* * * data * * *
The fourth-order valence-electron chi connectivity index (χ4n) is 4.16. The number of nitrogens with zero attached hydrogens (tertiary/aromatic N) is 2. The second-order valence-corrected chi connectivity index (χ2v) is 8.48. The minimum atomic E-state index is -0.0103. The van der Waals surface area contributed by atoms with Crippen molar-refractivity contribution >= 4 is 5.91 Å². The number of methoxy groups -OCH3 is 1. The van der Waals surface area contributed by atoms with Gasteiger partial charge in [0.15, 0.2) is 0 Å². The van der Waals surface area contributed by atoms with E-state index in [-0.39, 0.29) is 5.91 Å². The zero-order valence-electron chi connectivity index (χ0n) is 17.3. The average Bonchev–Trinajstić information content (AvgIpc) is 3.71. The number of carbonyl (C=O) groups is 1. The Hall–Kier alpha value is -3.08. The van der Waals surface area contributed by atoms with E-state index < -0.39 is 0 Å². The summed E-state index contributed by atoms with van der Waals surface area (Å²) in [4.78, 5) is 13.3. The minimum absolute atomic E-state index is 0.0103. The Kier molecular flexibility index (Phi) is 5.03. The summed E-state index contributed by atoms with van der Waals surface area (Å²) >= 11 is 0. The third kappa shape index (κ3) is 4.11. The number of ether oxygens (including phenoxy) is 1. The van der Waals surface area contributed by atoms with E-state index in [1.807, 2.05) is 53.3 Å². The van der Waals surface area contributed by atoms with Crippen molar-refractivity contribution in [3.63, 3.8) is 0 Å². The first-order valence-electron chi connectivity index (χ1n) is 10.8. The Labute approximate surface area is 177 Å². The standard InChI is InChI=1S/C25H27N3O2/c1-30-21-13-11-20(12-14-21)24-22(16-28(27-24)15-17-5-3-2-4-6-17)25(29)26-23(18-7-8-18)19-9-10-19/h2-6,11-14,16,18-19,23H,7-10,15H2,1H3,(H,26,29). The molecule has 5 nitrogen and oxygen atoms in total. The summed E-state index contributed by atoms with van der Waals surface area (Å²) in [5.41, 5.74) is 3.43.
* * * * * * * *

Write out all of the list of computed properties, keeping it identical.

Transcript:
The fourth-order valence-electron chi connectivity index (χ4n) is 4.16. The number of nitrogens with zero attached hydrogens (tertiary/aromatic N) is 2. The second-order valence-corrected chi connectivity index (χ2v) is 8.48. The minimum atomic E-state index is -0.0103. The van der Waals surface area contributed by atoms with Crippen molar-refractivity contribution >= 4 is 5.91 Å². The number of methoxy groups -OCH3 is 1. The van der Waals surface area contributed by atoms with Gasteiger partial charge in [0.15, 0.2) is 0 Å². The van der Waals surface area contributed by atoms with E-state index in [-0.39, 0.29) is 5.91 Å². The zero-order valence-electron chi connectivity index (χ0n) is 17.3. The average Bonchev–Trinajstić information content (AvgIpc) is 3.71. The number of carbonyl (C=O) groups is 1. The Hall–Kier alpha value is -3.08. The van der Waals surface area contributed by atoms with E-state index < -0.39 is 0 Å². The summed E-state index contributed by atoms with van der Waals surface area (Å²) in [4.78, 5) is 13.3. The minimum absolute atomic E-state index is 0.0103. The Kier molecular flexibility index (Phi) is 5.03. The summed E-state index contributed by atoms with van der Waals surface area (Å²) >= 11 is 0. The third kappa shape index (κ3) is 4.11. The number of ether oxygens (including phenoxy) is 1. The van der Waals surface area contributed by atoms with E-state index in [1.807, 2.05) is 53.3 Å². The van der Waals surface area contributed by atoms with Crippen molar-refractivity contribution in [3.63, 3.8) is 0 Å². The first-order valence-electron chi connectivity index (χ1n) is 10.8. The Labute approximate surface area is 177 Å². The standard InChI is InChI=1S/C25H27N3O2/c1-30-21-13-11-20(12-14-21)24-22(16-28(27-24)15-17-5-3-2-4-6-17)25(29)26-23(18-7-8-18)19-9-10-19/h2-6,11-14,16,18-19,23H,7-10,15H2,1H3,(H,26,29). The molecule has 5 nitrogen and oxygen atoms in total. The summed E-state index contributed by atoms with van der Waals surface area (Å²) in [5.41, 5.74) is 3.43.